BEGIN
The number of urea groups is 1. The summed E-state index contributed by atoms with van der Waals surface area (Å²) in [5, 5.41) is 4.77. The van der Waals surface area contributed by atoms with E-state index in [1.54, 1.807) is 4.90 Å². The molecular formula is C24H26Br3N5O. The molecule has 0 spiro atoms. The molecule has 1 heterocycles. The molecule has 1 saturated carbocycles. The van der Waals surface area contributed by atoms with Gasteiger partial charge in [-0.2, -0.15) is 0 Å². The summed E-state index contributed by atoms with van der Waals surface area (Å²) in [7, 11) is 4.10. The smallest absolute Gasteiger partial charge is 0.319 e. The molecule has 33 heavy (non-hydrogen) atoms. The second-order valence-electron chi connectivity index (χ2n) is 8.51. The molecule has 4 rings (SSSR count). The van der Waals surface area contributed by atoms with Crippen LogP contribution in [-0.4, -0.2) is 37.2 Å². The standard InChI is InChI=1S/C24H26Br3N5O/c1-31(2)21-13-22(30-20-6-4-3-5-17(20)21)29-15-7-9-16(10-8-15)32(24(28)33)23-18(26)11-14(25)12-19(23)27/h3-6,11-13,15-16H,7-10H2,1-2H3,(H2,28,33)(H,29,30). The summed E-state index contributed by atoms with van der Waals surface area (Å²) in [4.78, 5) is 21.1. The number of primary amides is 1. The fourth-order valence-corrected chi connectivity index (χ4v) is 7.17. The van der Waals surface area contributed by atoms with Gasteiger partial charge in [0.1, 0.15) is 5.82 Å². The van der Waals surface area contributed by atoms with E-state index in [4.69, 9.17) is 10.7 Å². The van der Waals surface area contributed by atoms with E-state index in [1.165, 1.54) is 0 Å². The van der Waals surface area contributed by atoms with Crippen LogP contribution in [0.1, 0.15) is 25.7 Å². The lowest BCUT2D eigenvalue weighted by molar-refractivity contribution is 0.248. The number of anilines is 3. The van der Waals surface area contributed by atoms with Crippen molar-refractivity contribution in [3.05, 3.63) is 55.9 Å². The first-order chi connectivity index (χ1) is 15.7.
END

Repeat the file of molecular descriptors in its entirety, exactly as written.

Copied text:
The number of urea groups is 1. The summed E-state index contributed by atoms with van der Waals surface area (Å²) in [5, 5.41) is 4.77. The van der Waals surface area contributed by atoms with E-state index in [1.54, 1.807) is 4.90 Å². The molecular formula is C24H26Br3N5O. The molecule has 0 spiro atoms. The molecule has 1 heterocycles. The molecule has 1 saturated carbocycles. The van der Waals surface area contributed by atoms with Gasteiger partial charge in [-0.2, -0.15) is 0 Å². The summed E-state index contributed by atoms with van der Waals surface area (Å²) in [7, 11) is 4.10. The smallest absolute Gasteiger partial charge is 0.319 e. The molecule has 33 heavy (non-hydrogen) atoms. The second-order valence-electron chi connectivity index (χ2n) is 8.51. The molecule has 4 rings (SSSR count). The van der Waals surface area contributed by atoms with Crippen LogP contribution in [-0.4, -0.2) is 37.2 Å². The standard InChI is InChI=1S/C24H26Br3N5O/c1-31(2)21-13-22(30-20-6-4-3-5-17(20)21)29-15-7-9-16(10-8-15)32(24(28)33)23-18(26)11-14(25)12-19(23)27/h3-6,11-13,15-16H,7-10H2,1-2H3,(H2,28,33)(H,29,30). The summed E-state index contributed by atoms with van der Waals surface area (Å²) in [4.78, 5) is 21.1. The number of primary amides is 1. The fourth-order valence-corrected chi connectivity index (χ4v) is 7.17. The van der Waals surface area contributed by atoms with Gasteiger partial charge in [0.1, 0.15) is 5.82 Å². The van der Waals surface area contributed by atoms with E-state index in [4.69, 9.17) is 10.7 Å². The van der Waals surface area contributed by atoms with E-state index in [1.165, 1.54) is 0 Å². The van der Waals surface area contributed by atoms with Crippen LogP contribution in [0.1, 0.15) is 25.7 Å². The lowest BCUT2D eigenvalue weighted by molar-refractivity contribution is 0.248. The number of anilines is 3. The van der Waals surface area contributed by atoms with Crippen molar-refractivity contribution in [3.05, 3.63) is 55.9 Å². The first-order chi connectivity index (χ1) is 15.7.